I Hate My Teenager Son

02 November, 2019
Q As-salamu `alaikum, I'm a single mother and I have a problem that I hate my teenager son, I' can't deal with him anymore. please help

Answer

In this counseling answer:

•Maintain eye contact with your son during conversations. This helps you to focus, and he will feel that he is a part of the conversation.

•Be interested and attentive. Your son will sense whether you are interested or not by the way you reply or not reply to her.

•Focus on “what” your son is saying and not “how” he is saying it. If he is upset, for example, she may be exhibiting body language that may be distracting.

•Listen patiently and avoid getting emotionally involved in the conversation. If you do so, you will tend to hear what you want to hear, as opposed to what is really being said. Your goal is to remain objective and open-minded during your discussions.


As-salamu `alaykum,

May you find the harmony and balance you need between yourself and your son in sha’Alah.

You have provided very little information about your situation for us to be of any assistance to you, so our response may not be of much help.

One can more than imagine how difficult it is to be responsible for a male teenager and to cater for his needs without his father being present in his life. I am sure your son was not always so difficult, so there must have been a time when you perceived your son as your son. If your sons behavior began to deteriorate after you and his father divorced, then, your sons worsening behavior is to be expected.

A Frustrated Boy Growing Up Might Feeling…

“Whenever I felt rejected by my friends, my mother tried to console me. But she just didn’t help. She was never a guy so nothing she could say could ever make me feel better. She’d say, “Oh, you don’t want to play with those bad boys anyway.” It would have been great if my father could have talked to me”

I Hate My Teenager Son - About Islam

This might make you feel, “Then what can I do?” You can do what many mothers who are totally responsible for raising teenagers do.

“Hatred and forgiveness involve the mind, the heart, and the will. Thus they involve our thinking, our feeling, and our deciding, however, it is important to realize that the essence, the very core of both love and hate, is in the heart of a person. Therefore, he can exercise his will for both love and hate are free decisions, not primarily emotions or ideas. In order to genuinely forgive, we must often first explore the defensive motives for the hatred, bitterness, or resentment. Otherwise, we will either refuse to forgive or offer a form of false forgiveness” Dr. Philip Mango.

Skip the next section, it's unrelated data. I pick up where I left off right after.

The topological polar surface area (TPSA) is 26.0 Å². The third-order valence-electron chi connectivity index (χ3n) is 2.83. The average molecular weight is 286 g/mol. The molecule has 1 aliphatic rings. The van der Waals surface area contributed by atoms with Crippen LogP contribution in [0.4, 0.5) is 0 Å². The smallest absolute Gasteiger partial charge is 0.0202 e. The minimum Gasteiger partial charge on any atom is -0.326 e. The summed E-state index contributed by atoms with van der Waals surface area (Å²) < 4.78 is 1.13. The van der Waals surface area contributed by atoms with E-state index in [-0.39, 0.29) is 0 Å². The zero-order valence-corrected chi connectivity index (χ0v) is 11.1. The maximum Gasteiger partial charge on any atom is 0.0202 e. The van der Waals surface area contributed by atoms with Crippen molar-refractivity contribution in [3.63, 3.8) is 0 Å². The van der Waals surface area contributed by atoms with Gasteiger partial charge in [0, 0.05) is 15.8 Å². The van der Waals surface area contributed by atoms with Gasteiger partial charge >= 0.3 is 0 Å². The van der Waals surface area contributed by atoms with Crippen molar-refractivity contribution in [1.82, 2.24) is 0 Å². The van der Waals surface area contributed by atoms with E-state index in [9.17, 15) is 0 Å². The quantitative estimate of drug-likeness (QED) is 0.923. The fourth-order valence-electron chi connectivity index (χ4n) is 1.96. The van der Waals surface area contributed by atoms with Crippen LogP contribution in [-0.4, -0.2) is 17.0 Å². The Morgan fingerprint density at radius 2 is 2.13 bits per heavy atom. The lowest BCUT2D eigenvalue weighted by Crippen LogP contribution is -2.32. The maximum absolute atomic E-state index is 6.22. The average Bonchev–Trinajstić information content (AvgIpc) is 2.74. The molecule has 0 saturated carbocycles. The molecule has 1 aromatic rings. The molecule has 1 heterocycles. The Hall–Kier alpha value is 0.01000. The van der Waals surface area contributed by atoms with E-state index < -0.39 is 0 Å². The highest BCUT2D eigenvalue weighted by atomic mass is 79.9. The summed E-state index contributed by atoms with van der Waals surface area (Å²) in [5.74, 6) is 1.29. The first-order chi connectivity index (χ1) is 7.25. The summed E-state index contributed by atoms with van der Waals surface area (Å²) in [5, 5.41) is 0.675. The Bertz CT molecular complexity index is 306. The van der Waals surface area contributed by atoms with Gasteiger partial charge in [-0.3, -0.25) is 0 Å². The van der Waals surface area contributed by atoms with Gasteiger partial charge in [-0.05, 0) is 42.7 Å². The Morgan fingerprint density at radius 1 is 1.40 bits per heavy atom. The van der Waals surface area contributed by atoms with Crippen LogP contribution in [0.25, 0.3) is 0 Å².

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Being in ones mid-teens is not an easy period of life when hormones can go berserk and stability in one’s life is paramount as there is a correlation between the two. For a boy, the need to display some misguided notion of manhood is possible, which is not helped by the fact that he does not have his father in his life as a role model.

Regardless of what kind of person his father was/is, for a child, both girls and boys, the father’s presence matters. When the father leaves a child’s life, that child is likely to lay blame somewhere.

Sometimes that blame may be directed towards you as the one remaining, or your son might be blaming himself. For the remaining parent, there has to be double effort in ensuring that there is understanding of why the father is not present in the family anymore, why the father does not see fit to visit and spend time with their child (for he remains the father regardless of the change in relations between the mother and the son); and understanding of how he feels, what he is thinking, doing with his life at home, school and with his friends etc.

Your son was not born bad. He has good qualities and as a growing young man, he has feelings and changing perceptions of his reality. Also, like everyone else, he has bad qualities.